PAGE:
5 Foolproof Conversation Starters For Your Thanksgiving Dinner

Gravy is great, but the best sauce for Thanksgiving dinner( excluding wine, of course) is good dialogue. Something edgy enough to maintain interest, yet tamed enough to keep your crazy uncle seated for the entire meal.

Don’t wing it unless you’re willing to hazard ruffling a few plumages; instead, here’s a guidebook to some safe — and substantive — conversation starters.

1. Talk Turkey

Not the country. Focus on the bird instead, which has a amazingly interesting history — and nearly went extinct.

Native to North and Central America, the turkey spread to Europe, according to New Scientist. When colonizers returned to the Americas, they brought the turkey back with them, merely to relentlessly hunt its wilder( and tastier) native cousin and cut down the birds’ natural shelter, trees, for building materials.

New Scientist notes that by 1920, the turkey had disappeared from 18 of the 39 countries it once occupied, down from an estimated pre-Columbus population of 10 million to between 30,000 and 200,000.

Wildlife administrators struggled to rebuild populations until the middle of the 20 th century, when they realized individual birds, bred in captivity, had no notion how to survive on their own. When whole flocks were relocated, however, they rebounded — all the way to your table.( Read more on the turkey’s history at New Scientist .)

Drop some dinner-table knowledge with a couple turkey facts 😛 TAGEND

– An adult wild turkey has between 5,000 and 6,000 featherings on its body.
– A turkey’s beard( the dangly bit) is called a “wattle, ” while the flesh on their foreheads is called the “snood.”
– Male turkeys( called “gobblers” or “toms”) poop a different shape than females( “hens” ). Gobblers make J-shaped fells, while hens build spiralings and curlicues.

2. Travel

There’s no sort of transit more universally decried at Thanksgiving than air travel, and if your relatives flew in for the vacation, this topic is a sure gimme.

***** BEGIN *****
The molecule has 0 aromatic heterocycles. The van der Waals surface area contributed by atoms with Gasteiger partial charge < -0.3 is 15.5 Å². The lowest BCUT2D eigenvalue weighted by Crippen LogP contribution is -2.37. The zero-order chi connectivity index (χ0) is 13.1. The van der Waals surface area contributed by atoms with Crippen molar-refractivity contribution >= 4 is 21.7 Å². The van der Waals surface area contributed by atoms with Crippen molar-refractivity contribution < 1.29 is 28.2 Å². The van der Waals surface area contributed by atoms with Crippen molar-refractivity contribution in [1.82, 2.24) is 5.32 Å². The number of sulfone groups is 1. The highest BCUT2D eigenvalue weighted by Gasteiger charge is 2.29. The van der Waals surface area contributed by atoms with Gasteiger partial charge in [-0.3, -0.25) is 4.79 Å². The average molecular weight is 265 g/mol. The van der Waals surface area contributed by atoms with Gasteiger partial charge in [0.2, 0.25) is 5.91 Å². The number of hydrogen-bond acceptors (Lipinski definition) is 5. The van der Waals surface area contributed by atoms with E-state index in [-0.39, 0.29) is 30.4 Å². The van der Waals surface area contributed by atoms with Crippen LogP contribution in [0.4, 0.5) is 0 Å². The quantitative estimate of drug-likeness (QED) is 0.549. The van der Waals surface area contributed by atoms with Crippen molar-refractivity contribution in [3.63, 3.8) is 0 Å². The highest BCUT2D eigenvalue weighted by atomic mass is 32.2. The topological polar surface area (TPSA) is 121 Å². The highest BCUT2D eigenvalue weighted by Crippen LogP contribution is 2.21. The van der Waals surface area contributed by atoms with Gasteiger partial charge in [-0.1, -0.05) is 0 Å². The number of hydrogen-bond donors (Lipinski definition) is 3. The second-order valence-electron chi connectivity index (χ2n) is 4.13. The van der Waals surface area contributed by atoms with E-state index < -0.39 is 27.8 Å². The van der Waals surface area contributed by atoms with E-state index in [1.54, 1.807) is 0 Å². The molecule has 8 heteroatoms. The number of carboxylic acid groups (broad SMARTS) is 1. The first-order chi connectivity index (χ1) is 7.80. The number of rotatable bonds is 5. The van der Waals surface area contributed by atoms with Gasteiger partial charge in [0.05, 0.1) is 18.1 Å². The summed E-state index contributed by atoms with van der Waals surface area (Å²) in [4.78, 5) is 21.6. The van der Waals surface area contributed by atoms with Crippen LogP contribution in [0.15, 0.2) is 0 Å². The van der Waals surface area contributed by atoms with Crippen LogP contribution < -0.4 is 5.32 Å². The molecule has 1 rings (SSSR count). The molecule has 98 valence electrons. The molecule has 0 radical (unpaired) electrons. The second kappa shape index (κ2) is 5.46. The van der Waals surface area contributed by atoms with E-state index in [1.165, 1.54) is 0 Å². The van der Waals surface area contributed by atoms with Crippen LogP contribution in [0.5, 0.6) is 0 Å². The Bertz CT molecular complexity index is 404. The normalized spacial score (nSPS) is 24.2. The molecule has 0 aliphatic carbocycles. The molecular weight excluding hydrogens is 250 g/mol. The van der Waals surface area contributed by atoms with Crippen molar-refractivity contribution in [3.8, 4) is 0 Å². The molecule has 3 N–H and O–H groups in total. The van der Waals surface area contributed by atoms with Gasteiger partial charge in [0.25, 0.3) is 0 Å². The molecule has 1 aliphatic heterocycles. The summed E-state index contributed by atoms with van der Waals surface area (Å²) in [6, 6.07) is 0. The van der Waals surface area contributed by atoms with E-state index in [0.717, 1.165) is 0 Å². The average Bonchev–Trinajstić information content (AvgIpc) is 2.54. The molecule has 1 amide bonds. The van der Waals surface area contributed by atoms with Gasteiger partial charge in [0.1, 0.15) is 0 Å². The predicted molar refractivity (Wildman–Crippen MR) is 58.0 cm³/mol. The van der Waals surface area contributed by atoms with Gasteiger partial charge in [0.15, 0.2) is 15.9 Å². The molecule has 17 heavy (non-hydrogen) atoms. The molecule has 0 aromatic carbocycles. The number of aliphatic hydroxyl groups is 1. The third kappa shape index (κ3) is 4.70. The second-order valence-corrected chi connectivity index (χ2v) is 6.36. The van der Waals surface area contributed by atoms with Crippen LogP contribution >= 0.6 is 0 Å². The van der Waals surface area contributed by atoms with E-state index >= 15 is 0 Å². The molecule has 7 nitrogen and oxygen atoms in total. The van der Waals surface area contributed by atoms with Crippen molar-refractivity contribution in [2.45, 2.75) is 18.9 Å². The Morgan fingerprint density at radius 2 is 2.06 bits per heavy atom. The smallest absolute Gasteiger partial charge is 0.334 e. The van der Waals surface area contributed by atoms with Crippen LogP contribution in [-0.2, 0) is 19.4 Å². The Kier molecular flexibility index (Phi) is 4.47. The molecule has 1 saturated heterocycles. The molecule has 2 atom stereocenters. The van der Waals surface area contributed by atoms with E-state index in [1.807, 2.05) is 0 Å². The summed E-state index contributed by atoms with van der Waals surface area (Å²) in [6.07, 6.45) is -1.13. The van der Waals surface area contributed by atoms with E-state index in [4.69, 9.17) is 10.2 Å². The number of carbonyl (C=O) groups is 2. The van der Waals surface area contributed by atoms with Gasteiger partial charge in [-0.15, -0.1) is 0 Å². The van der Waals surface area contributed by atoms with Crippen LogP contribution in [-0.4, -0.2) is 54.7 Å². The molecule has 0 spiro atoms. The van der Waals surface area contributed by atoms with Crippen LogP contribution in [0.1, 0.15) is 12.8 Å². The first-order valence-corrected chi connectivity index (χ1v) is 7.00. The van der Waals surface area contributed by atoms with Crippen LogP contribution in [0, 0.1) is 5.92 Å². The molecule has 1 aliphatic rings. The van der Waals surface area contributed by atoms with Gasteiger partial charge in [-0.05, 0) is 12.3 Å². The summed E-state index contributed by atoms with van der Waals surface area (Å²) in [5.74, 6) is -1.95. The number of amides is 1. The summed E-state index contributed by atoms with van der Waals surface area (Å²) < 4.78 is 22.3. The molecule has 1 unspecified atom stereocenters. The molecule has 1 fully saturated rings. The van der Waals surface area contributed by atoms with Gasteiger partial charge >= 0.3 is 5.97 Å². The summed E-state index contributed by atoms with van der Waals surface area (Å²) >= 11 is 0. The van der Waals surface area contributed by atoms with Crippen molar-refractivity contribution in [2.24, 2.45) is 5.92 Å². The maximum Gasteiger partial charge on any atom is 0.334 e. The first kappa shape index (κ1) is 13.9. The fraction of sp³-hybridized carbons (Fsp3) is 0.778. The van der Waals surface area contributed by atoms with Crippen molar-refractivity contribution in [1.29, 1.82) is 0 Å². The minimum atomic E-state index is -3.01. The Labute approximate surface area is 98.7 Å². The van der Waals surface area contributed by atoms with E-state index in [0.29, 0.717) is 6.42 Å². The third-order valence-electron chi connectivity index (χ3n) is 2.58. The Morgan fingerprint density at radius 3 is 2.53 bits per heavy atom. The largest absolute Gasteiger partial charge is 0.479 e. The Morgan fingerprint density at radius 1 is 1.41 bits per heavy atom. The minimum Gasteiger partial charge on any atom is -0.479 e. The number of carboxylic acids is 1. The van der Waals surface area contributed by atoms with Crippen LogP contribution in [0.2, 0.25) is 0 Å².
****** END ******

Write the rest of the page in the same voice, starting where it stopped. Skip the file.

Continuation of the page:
Open with obligatory low-hanging fruit( e.g. “How was your flight? ” ), then branch into more interesting conversation about how airlines stimulate us board the plane all wrong. According to Mythbusters, the standard “back to front” boarding technique is also the “slowest and least efficient.”

Other patterns, like boarding window passengers first, then middle seats, then aisles, tend to be quicker. Interestingly, one of the fastest methods is actually no method at all — a free-for-all without any seat assignings — but it’s also the least client friendly, according to Mythbusters( sorry, Southwest !).

If you really want to dive into the subject, read this explainer of a research examine that examined airplane boarding techniques in great depth.

3. The ‘Mystery’ Spots On Ceres

If you want to steer clear of troublesome terrestrial topics wholly, consider instead the mysterious bright spots on Ceres, the dwarf planet located in the asteroid belt between Mars and Jupiter.

We first learned of the anomalous places after the Hubble Telescope captured photos of Ceres in 2004, but only started getting higher-resolution images this summer when NASA’s Dawn spacecraft dropped into orbit.

Here’s what they look like close up. For perspective, “Occator Crater, ” which encircles the spots, is about 60 miles wide and two miles deep 😛 TAGEND

Conspiracy theoreticians exulted when scientists didn’t have an immediate, definitive explanation for the spots’ reflectivity. While NASA data indicates they’re likely some sort of salt deposit — and we should know more in the near future as Dawn assembles more information — for the time being you can delight in Thanksgiving conversation about the mystery of the unknown.

Because perhaps they’re aliens. Very, very salty ones.

4. Question Everything — And Listen

Sometimes it’s better to ask a great question or two to get the ball rolling. Here are a few basics — other than the classic “What are you thankful for? ” — from HuffPost bloggers Chris Colin and Rob Baedeker 😛 TAGEND “What’s the strangest thing about where you grew up? ” “What does your name mean? “( If they say, “I don’t know, ” reply, “What would you like it to mean? “) “What are you looking forward to this week? ” “Who do you think is the luckiest person in this room? ” “If you could teleport by blinking your eyes, where would you go right now? “

Leave a Reply